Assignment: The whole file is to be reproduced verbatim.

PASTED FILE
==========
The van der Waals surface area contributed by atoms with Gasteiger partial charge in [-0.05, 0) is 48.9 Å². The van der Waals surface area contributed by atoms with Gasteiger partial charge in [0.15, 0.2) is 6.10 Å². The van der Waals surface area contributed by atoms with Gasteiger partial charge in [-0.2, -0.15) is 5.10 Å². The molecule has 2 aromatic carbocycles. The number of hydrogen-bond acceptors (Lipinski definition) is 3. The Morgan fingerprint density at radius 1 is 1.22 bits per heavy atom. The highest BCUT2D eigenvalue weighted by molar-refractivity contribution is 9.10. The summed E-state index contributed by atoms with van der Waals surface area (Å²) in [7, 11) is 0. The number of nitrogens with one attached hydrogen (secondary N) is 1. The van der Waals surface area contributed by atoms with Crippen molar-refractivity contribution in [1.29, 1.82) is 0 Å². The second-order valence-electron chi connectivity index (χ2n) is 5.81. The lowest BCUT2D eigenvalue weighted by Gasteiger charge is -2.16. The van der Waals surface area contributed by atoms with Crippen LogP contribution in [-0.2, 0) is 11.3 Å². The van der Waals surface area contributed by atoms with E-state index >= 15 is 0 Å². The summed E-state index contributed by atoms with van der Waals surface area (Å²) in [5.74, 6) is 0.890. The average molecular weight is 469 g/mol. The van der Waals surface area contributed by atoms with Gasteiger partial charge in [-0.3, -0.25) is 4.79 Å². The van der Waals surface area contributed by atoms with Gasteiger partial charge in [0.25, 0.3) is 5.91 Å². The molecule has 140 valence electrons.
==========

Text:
The van der Waals surface area contributed by atoms with Gasteiger partial charge in [-0.05, 0) is 48.9 Å². The van der Waals surface area contributed by atoms with Gasteiger partial charge in [0.15, 0.2) is 6.10 Å². The van der Waals surface area contributed by atoms with Gasteiger partial charge in [-0.2, -0.15) is 5.10 Å². The molecule has 2 aromatic carbocycles. The number of hydrogen-bond acceptors (Lipinski definition) is 3. The Morgan fingerprint density at radius 1 is 1.22 bits per heavy atom. The highest BCUT2D eigenvalue weighted by molar-refractivity contribution is 9.10. The summed E-state index contributed by atoms with van der Waals surface area (Å²) in [7, 11) is 0. The number of nitrogens with one attached hydrogen (secondary N) is 1. The van der Waals surface area contributed by atoms with Crippen molar-refractivity contribution in [1.29, 1.82) is 0 Å². The second-order valence-electron chi connectivity index (χ2n) is 5.81. The lowest BCUT2D eigenvalue weighted by Gasteiger charge is -2.16. The van der Waals surface area contributed by atoms with Crippen LogP contribution in [-0.2, 0) is 11.3 Å². The van der Waals surface area contributed by atoms with E-state index >= 15 is 0 Å². The summed E-state index contributed by atoms with van der Waals surface area (Å²) in [5.74, 6) is 0.890. The average molecular weight is 469 g/mol. The van der Waals surface area contributed by atoms with Gasteiger partial charge in [-0.3, -0.25) is 4.79 Å². The van der Waals surface area contributed by atoms with Gasteiger partial charge in [0.25, 0.3) is 5.91 Å². The molecule has 140 valence electrons.